Andy Muldane, the Bank of Englands current chief economist, is to be succeeded by Huw Pill. This has stirred up some controversy after the Bank Of England publicly stated it wanted to increase its diversity, yet filled the vital position at Threadneedle Street with another Goldman Sachs alumni.
It has been reported that the bank was looking to try and increase the diversity in it’s organisation by appointing either someone from a minority ethnic background or a woman in the key role. But after a long and arduous selection process, the Bank of England announced that Mr Pill was the person to be selected and will take up the position as soon as next week.
The Bank of England was actually mentioned earlier this year for another announcement – it could be looking into creating its own cryptocurrency – CDBC or Central Bank Digital Currencies – thanks to the rise in popularity of crypto being used on the internet and places such as most of the new casino sites 2021 has to offer.
Diversity is a problem
Diversity consultants had actually been hired by the bank to help fill Haldanes’ role as Chief Economist – one of the most important positions in the monetary policy committee – when he stated he would be leaving and heading to the Royal Society of Art’s ThinkTank as the Chief Executive.
Pill, Who’s employed at the Harvard business School as a senior lecturer, will see the monetary policy committee’s nine strong team remain all white with just two women. This committee is involved with vital parts of the economy – including setting interest rates.
Being the only position that is appointed by the Bank of England itself instead of the Treasury, the final selection for the role of chief economist was whittled down from a shortlist which was handpicked by the governor of Threadneedle Street, Andrew Bailey and one of his deputies, Ben Broadbent – himself a former economist at Goldman Sachs.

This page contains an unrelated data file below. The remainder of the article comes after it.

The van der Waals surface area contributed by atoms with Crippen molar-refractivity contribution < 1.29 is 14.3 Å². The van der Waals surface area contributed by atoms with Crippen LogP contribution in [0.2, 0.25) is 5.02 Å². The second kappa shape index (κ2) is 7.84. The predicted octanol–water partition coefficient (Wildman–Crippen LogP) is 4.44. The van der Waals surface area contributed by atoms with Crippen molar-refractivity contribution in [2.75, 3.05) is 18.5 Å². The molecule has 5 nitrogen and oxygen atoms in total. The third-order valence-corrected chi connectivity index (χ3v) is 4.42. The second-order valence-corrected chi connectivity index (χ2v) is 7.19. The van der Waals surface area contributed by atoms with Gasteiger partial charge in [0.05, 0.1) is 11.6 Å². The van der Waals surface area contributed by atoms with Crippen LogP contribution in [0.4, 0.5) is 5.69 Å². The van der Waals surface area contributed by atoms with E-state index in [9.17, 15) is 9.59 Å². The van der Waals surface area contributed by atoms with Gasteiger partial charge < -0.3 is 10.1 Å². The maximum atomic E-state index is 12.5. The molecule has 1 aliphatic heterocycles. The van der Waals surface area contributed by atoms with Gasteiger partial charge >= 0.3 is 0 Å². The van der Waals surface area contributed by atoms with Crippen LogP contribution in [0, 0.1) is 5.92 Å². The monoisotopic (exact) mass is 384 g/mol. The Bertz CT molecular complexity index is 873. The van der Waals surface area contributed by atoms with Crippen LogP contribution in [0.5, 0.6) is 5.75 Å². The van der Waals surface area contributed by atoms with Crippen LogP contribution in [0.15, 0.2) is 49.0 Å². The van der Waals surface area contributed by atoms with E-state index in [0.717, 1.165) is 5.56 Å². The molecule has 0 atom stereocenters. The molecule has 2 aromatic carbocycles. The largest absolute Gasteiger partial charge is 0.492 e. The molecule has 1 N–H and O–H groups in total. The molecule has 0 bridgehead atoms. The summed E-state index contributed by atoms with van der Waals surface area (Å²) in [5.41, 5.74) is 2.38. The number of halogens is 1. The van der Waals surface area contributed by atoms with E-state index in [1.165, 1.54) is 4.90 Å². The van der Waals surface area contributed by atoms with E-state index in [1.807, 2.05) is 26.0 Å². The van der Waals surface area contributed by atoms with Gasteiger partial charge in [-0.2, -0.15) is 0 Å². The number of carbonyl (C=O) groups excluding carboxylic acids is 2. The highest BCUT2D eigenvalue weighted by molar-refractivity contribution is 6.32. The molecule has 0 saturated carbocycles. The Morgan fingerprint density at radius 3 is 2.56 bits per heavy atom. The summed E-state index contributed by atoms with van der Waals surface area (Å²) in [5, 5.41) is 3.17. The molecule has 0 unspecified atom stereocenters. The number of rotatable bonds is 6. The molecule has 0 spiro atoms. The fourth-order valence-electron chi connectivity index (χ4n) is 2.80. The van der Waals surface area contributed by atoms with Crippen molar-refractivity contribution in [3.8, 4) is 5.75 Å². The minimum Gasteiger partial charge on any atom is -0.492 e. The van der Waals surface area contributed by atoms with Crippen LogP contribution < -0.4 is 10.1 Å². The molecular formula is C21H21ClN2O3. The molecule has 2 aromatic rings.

Just two months ago, a shocking review uncovered that the Bank of England wasn’t doing enough to promote diversity in it’s workplace. Bailey himself stated that he would do more to promote more racial equality after the review was published.
Huw Pill will be reporting directly to Boradbent, who has expressed his delight in the appointment. Broadbent remarked on Pill’s variety of experience for a range of monetary policies, different financial markets and research into economics, also stating that these will be absolutely invaluable to both the bank and MPC.
An ex MPC member, David Blanchflower, exclaimed he was underwhelmed at the appointment on Twitter, making comments about both Broadbent and Pill being ex-Goldman Sachs and wondering what happened to the diverse hire the bank was going to make.
The new chief economist has a long history in economics – even involving the Bank of England itself. Pill left Oxford at the end of the 80’s and began at the Bank of England, working there for 2 years between 1990 and 92 during the tumultuous times of the Exchange Rate Mechanism and Black Wednesday.
After this he went on for a near 20 year stint at the European Central Bank which then progressed into the role of chief European economist at Goldman Sachs for 7 years until 2018.
Pill is quoted as saying how privileged he feels to be rejoining the Bank of England team, having the opportunity to help add to the great work both the Bank and the MPC do. He also commented that it still remains quite a challenging period fo any policy involving central banking and the monetary system.